If there is a theme to this season, it would be the consequences of decisions. Throughout the season choices are made, and we actually have to deal with the results of each of these actions. Once the word starts to get out about the radiation storm things are pretty much set in motion after a couple of episodes of more of the political maneuvering that defined the third season. Bellamy (Morley) must make a choice when he is sent to retrieve a machine that could help them survive the storm but discovers that people are being held in bondage, including one of their own. He has to decide either to use the machine as a bomb to rescue them or leave it intact to save everyone else. The decision has ramifications not only in the work to survive the storm, but also in the rescued captives and their actions. Clarke continues to make decisions that end up haunting her and the people around her. There’s an on again/off again/one again alliance with King Roan, played by Zack McGowan. Along with his right-hand lady Echo (Teles) the fight for survival quickly becomes a competition. All of this is leading to a bunker where about 1300 people can survive the five years it will take to ride out the storm. 13 tribes? You know where this is going and how it relates back to the series title, right?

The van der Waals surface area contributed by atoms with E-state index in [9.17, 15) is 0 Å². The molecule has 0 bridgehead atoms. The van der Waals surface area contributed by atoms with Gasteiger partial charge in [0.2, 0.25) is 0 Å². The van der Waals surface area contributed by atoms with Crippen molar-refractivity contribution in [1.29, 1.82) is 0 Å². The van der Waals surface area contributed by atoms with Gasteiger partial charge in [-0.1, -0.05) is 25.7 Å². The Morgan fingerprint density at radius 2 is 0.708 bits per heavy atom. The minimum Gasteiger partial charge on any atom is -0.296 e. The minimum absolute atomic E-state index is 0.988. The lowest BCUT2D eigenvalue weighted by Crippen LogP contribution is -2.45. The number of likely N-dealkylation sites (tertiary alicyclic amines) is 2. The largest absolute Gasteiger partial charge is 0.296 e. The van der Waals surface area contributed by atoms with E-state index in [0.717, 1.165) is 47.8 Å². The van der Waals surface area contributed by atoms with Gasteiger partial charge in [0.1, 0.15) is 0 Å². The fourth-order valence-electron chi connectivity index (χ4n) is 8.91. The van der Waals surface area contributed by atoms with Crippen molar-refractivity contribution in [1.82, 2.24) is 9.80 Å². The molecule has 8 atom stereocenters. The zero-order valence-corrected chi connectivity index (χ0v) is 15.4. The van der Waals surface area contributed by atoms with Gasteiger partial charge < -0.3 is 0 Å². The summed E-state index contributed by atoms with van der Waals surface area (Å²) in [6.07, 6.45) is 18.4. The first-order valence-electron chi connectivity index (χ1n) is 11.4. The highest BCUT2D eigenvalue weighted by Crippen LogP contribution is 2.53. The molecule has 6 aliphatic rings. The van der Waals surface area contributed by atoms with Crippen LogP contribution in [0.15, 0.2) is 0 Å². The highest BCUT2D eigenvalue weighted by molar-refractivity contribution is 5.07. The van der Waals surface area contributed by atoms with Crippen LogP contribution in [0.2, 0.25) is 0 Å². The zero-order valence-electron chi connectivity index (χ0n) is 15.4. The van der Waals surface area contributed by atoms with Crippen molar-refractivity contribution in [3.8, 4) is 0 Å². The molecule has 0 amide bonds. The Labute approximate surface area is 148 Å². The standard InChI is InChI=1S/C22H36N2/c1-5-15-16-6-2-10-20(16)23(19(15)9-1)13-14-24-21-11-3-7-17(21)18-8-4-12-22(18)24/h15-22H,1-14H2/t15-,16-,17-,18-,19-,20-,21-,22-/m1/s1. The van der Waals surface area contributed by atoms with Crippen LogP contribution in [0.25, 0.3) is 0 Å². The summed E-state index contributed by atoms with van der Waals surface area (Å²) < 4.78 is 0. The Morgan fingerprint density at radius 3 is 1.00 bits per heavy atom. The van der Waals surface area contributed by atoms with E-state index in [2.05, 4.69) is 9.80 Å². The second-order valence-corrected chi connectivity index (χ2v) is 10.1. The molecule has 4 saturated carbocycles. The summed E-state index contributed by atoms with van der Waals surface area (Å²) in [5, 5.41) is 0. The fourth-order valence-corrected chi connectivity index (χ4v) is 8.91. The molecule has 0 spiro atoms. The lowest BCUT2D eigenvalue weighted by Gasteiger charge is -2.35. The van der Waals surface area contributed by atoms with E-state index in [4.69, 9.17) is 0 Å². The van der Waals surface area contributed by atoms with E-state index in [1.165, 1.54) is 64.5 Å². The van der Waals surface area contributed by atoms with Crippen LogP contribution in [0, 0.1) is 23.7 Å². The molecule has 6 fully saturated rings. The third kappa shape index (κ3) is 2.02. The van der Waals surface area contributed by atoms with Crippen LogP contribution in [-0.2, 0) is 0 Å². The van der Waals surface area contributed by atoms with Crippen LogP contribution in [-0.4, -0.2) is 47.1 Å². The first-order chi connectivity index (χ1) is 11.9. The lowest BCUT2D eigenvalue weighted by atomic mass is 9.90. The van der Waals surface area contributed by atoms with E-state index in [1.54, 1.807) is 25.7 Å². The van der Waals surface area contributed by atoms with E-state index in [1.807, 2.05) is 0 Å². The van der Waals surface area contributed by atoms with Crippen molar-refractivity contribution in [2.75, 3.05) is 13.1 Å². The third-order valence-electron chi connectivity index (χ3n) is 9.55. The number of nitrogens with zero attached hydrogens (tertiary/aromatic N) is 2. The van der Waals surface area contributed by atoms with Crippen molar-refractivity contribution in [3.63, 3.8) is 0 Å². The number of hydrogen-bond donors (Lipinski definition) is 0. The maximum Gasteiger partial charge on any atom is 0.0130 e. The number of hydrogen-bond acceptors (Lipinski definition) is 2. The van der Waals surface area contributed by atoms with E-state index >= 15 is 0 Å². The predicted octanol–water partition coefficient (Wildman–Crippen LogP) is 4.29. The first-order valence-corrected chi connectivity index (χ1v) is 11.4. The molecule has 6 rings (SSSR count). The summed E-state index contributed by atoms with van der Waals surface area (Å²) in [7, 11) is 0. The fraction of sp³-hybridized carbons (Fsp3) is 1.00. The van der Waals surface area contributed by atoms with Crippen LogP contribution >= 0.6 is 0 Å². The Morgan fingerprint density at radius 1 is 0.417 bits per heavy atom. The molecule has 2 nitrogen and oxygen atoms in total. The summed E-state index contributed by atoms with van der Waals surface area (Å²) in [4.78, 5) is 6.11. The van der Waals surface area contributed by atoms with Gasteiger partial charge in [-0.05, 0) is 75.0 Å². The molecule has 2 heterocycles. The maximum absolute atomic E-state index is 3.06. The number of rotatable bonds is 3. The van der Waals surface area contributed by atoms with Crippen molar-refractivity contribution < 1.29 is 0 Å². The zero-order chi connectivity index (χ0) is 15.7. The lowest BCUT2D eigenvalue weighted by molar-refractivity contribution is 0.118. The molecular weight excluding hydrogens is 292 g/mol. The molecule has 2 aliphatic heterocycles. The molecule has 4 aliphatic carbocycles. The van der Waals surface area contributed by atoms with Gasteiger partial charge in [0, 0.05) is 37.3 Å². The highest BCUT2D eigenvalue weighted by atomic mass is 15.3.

The production values remain as high as they’ve been throughout the series. The real problem comes when the show’s lead is pretty much the weak link as performances go. I’ve been over this in previous reviews, but Eliza Taylor continues to turn in one bad performance after another. I can’t quite put my finger on it, but there is no energy in her performance, and she continues to speak as if she’s reading from a script, which of course, she is; it just shouldn’t look that way. Fortunately, there continue to be some extraordinary performances to make up for her weakness.